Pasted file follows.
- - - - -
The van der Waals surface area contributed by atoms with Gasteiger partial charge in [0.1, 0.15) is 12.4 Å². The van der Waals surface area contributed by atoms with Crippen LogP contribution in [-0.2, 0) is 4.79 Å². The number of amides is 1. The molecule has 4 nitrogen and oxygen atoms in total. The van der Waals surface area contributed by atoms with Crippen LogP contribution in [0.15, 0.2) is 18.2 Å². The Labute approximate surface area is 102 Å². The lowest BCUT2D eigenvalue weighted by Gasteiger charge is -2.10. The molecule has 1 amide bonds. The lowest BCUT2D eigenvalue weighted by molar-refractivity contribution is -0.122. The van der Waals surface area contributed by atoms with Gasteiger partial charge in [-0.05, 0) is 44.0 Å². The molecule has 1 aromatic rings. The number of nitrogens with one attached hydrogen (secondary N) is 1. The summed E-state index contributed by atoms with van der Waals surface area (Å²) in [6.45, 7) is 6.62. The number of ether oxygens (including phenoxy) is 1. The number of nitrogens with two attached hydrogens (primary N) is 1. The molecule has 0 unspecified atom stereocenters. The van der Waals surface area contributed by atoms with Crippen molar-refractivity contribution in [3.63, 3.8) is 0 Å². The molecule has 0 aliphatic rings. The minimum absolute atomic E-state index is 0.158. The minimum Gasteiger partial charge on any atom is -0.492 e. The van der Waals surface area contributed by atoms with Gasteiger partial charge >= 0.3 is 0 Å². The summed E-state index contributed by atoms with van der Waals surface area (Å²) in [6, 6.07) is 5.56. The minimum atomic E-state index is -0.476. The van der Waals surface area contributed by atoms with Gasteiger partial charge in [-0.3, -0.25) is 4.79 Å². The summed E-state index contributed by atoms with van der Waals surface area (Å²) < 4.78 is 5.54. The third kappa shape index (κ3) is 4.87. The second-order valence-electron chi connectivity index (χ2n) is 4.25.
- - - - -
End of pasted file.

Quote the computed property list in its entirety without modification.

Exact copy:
The van der Waals surface area contributed by atoms with Gasteiger partial charge in [0.1, 0.15) is 12.4 Å². The van der Waals surface area contributed by atoms with Crippen LogP contribution in [-0.2, 0) is 4.79 Å². The number of amides is 1. The molecule has 4 nitrogen and oxygen atoms in total. The van der Waals surface area contributed by atoms with Crippen LogP contribution in [0.15, 0.2) is 18.2 Å². The Labute approximate surface area is 102 Å². The lowest BCUT2D eigenvalue weighted by Gasteiger charge is -2.10. The molecule has 1 amide bonds. The lowest BCUT2D eigenvalue weighted by molar-refractivity contribution is -0.122. The van der Waals surface area contributed by atoms with Gasteiger partial charge in [-0.05, 0) is 44.0 Å². The molecule has 1 aromatic rings. The number of nitrogens with one attached hydrogen (secondary N) is 1. The summed E-state index contributed by atoms with van der Waals surface area (Å²) in [6.45, 7) is 6.62. The number of ether oxygens (including phenoxy) is 1. The number of nitrogens with two attached hydrogens (primary N) is 1. The molecule has 0 unspecified atom stereocenters. The van der Waals surface area contributed by atoms with Crippen molar-refractivity contribution in [3.63, 3.8) is 0 Å². The molecule has 0 aliphatic rings. The minimum absolute atomic E-state index is 0.158. The minimum Gasteiger partial charge on any atom is -0.492 e. The van der Waals surface area contributed by atoms with Gasteiger partial charge >= 0.3 is 0 Å². The summed E-state index contributed by atoms with van der Waals surface area (Å²) in [6, 6.07) is 5.56. The minimum atomic E-state index is -0.476. The van der Waals surface area contributed by atoms with Gasteiger partial charge in [-0.3, -0.25) is 4.79 Å². The summed E-state index contributed by atoms with van der Waals surface area (Å²) < 4.78 is 5.54. The third kappa shape index (κ3) is 4.87. The second-order valence-electron chi connectivity index (χ2n) is 4.25.